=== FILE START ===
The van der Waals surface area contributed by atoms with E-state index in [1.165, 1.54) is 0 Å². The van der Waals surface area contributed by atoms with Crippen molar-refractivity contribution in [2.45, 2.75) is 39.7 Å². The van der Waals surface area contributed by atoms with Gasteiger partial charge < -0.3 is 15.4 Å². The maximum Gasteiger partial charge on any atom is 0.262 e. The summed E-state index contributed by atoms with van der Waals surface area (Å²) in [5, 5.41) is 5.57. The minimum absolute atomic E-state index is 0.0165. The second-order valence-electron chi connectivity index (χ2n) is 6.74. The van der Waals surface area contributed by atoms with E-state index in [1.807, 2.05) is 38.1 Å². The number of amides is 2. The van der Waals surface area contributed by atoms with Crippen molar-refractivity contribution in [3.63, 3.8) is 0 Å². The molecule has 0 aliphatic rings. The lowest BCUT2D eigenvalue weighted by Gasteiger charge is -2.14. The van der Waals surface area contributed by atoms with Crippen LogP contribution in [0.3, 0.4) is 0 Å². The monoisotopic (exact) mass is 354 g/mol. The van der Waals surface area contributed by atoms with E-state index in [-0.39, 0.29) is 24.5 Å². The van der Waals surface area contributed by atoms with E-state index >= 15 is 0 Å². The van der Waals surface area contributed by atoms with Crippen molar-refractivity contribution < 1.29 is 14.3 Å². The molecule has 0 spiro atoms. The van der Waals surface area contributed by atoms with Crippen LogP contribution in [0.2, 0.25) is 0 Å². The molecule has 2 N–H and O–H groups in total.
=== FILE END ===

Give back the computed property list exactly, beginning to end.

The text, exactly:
The van der Waals surface area contributed by atoms with E-state index in [1.165, 1.54) is 0 Å². The van der Waals surface area contributed by atoms with Crippen molar-refractivity contribution in [2.45, 2.75) is 39.7 Å². The van der Waals surface area contributed by atoms with Gasteiger partial charge < -0.3 is 15.4 Å². The maximum Gasteiger partial charge on any atom is 0.262 e. The summed E-state index contributed by atoms with van der Waals surface area (Å²) in [5, 5.41) is 5.57. The minimum absolute atomic E-state index is 0.0165. The second-order valence-electron chi connectivity index (χ2n) is 6.74. The van der Waals surface area contributed by atoms with E-state index in [1.807, 2.05) is 38.1 Å². The number of amides is 2. The van der Waals surface area contributed by atoms with Crippen molar-refractivity contribution in [3.63, 3.8) is 0 Å². The molecule has 0 aliphatic rings. The lowest BCUT2D eigenvalue weighted by Gasteiger charge is -2.14. The van der Waals surface area contributed by atoms with Crippen LogP contribution in [0.3, 0.4) is 0 Å². The monoisotopic (exact) mass is 354 g/mol. The van der Waals surface area contributed by atoms with E-state index in [-0.39, 0.29) is 24.5 Å². The van der Waals surface area contributed by atoms with E-state index >= 15 is 0 Å². The van der Waals surface area contributed by atoms with Crippen molar-refractivity contribution < 1.29 is 14.3 Å². The molecule has 0 spiro atoms. The van der Waals surface area contributed by atoms with Crippen LogP contribution in [0.2, 0.25) is 0 Å². The molecule has 2 N–H and O–H groups in total.